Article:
Nature, Vol.580, No.7804, 506-+, 2020
Accurate compound-specific C-14 dating of archaeological pottery vessels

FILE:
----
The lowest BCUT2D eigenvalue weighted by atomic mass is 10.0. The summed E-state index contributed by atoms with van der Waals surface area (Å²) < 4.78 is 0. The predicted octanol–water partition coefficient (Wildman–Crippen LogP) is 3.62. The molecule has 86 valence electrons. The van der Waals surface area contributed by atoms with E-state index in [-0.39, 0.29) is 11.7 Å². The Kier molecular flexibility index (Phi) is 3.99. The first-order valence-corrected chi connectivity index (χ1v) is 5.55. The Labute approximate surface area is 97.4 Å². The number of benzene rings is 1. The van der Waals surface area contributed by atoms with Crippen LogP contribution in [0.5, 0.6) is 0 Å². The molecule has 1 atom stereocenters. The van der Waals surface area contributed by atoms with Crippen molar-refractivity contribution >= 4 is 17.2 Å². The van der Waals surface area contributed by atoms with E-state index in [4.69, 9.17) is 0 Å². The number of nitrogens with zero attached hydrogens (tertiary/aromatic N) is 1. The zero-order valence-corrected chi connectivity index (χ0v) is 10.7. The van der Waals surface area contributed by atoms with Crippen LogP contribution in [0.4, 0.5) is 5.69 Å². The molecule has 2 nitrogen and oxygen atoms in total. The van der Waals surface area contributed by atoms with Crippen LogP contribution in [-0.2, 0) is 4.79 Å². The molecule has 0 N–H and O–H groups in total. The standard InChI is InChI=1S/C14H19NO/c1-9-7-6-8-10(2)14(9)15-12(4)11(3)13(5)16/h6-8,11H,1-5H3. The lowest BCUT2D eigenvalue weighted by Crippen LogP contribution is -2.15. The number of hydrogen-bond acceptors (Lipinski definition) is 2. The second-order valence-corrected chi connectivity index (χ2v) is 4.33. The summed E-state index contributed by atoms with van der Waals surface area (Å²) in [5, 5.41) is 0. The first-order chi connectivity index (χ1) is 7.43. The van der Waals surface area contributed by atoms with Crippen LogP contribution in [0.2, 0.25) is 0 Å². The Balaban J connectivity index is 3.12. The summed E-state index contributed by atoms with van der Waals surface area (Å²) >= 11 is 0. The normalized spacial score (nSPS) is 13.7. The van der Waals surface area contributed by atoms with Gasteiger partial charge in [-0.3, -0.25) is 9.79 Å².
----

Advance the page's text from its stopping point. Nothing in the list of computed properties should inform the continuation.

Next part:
Pottery is one of the most commonly recovered artefacts from archaeological sites. Despite more than a century of relative dating based on typology and seriation(1), accurate dating of pottery using the radiocarbon dating method has proven extremely challenging owing to the limited survival of organic temper and unreliability of visible residues(2-4). Here we report a method to directly date archaeological pottery based on accelerator mass spectrometry analysis of C-14 in absorbed food residues using palmitic (C-16:0) and stearic (C-18:0) fatty acids purified by preparative gas chromatography(5-8). We present accurate compound-specific radiocarbon determinations of lipids extracted from pottery vessels, which were rigorously evaluated by comparison with dendrochronological dates(9,10) and inclusion in site and regional chronologies that contained previously determined radiocarbon dates on other materials(11-15). Notably, the compound-specific dates from each of the C-16:0 and C-18:0 fatty acids in pottery vessels provide an internal quality control of the results(6) and are entirely compatible with dates for other commonly dated materials. Accurate radiocarbon dating of pottery vessels can reveal: (1) the period of use of pottery; (2) the antiquity of organic residues, including when specific foodstuffs were exploited; (3) the chronology of sites in the absence of traditionally datable materials; and (4) direct verification of pottery typochronologies. Here we used the method to date the exploitation of dairy and carcass products in Neolithic vessels from Britain, Anatolia, central and western Europe, and Saharan Africa. Using lipid residues absorbed in potsherds, the ages of pottery from various archaeological sites are determined and validated using sites for which the dates are well known from other methods.